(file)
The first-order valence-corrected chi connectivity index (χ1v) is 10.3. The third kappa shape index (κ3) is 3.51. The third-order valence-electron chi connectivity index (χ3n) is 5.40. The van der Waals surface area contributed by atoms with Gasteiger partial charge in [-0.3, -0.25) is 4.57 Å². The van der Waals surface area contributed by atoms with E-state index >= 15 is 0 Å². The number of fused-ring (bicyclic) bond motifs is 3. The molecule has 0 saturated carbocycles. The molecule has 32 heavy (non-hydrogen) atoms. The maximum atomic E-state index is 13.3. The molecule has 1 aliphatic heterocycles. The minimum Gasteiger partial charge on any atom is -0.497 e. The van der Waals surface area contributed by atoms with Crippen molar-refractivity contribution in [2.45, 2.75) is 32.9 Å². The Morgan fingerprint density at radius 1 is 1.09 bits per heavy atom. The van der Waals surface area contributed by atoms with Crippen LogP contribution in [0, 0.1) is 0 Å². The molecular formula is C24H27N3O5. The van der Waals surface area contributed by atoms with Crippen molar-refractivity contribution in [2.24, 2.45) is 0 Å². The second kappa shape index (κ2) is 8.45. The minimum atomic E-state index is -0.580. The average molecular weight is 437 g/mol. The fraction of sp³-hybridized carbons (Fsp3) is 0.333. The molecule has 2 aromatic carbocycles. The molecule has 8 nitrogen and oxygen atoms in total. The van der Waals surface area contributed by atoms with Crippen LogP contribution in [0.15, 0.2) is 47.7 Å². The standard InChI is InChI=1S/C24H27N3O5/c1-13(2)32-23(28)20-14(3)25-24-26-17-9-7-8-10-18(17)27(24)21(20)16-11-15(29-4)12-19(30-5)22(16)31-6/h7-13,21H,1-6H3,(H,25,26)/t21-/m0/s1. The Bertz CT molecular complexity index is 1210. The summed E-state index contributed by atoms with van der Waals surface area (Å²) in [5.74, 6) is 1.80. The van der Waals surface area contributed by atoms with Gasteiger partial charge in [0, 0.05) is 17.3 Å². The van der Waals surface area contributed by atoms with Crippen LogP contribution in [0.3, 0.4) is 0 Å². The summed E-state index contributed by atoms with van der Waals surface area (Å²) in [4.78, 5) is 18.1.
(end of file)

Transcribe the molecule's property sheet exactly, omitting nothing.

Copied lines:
The first-order valence-corrected chi connectivity index (χ1v) is 10.3. The third kappa shape index (κ3) is 3.51. The third-order valence-electron chi connectivity index (χ3n) is 5.40. The van der Waals surface area contributed by atoms with Gasteiger partial charge in [-0.3, -0.25) is 4.57 Å². The van der Waals surface area contributed by atoms with E-state index >= 15 is 0 Å². The number of fused-ring (bicyclic) bond motifs is 3. The molecule has 0 saturated carbocycles. The molecule has 32 heavy (non-hydrogen) atoms. The maximum atomic E-state index is 13.3. The molecule has 1 aliphatic heterocycles. The minimum Gasteiger partial charge on any atom is -0.497 e. The van der Waals surface area contributed by atoms with Crippen molar-refractivity contribution in [2.45, 2.75) is 32.9 Å². The Morgan fingerprint density at radius 1 is 1.09 bits per heavy atom. The van der Waals surface area contributed by atoms with Crippen LogP contribution in [0, 0.1) is 0 Å². The molecular formula is C24H27N3O5. The van der Waals surface area contributed by atoms with Crippen molar-refractivity contribution in [2.24, 2.45) is 0 Å². The second kappa shape index (κ2) is 8.45. The minimum atomic E-state index is -0.580. The average molecular weight is 437 g/mol. The fraction of sp³-hybridized carbons (Fsp3) is 0.333. The molecule has 2 aromatic carbocycles. The molecule has 8 nitrogen and oxygen atoms in total. The van der Waals surface area contributed by atoms with Crippen LogP contribution in [0.15, 0.2) is 47.7 Å². The standard InChI is InChI=1S/C24H27N3O5/c1-13(2)32-23(28)20-14(3)25-24-26-17-9-7-8-10-18(17)27(24)21(20)16-11-15(29-4)12-19(30-5)22(16)31-6/h7-13,21H,1-6H3,(H,25,26)/t21-/m0/s1. The Bertz CT molecular complexity index is 1210. The summed E-state index contributed by atoms with van der Waals surface area (Å²) in [5.74, 6) is 1.80. The van der Waals surface area contributed by atoms with Gasteiger partial charge in [0, 0.05) is 17.3 Å². The van der Waals surface area contributed by atoms with Crippen LogP contribution in [0.3, 0.4) is 0 Å². The summed E-state index contributed by atoms with van der Waals surface area (Å²) in [4.78, 5) is 18.1.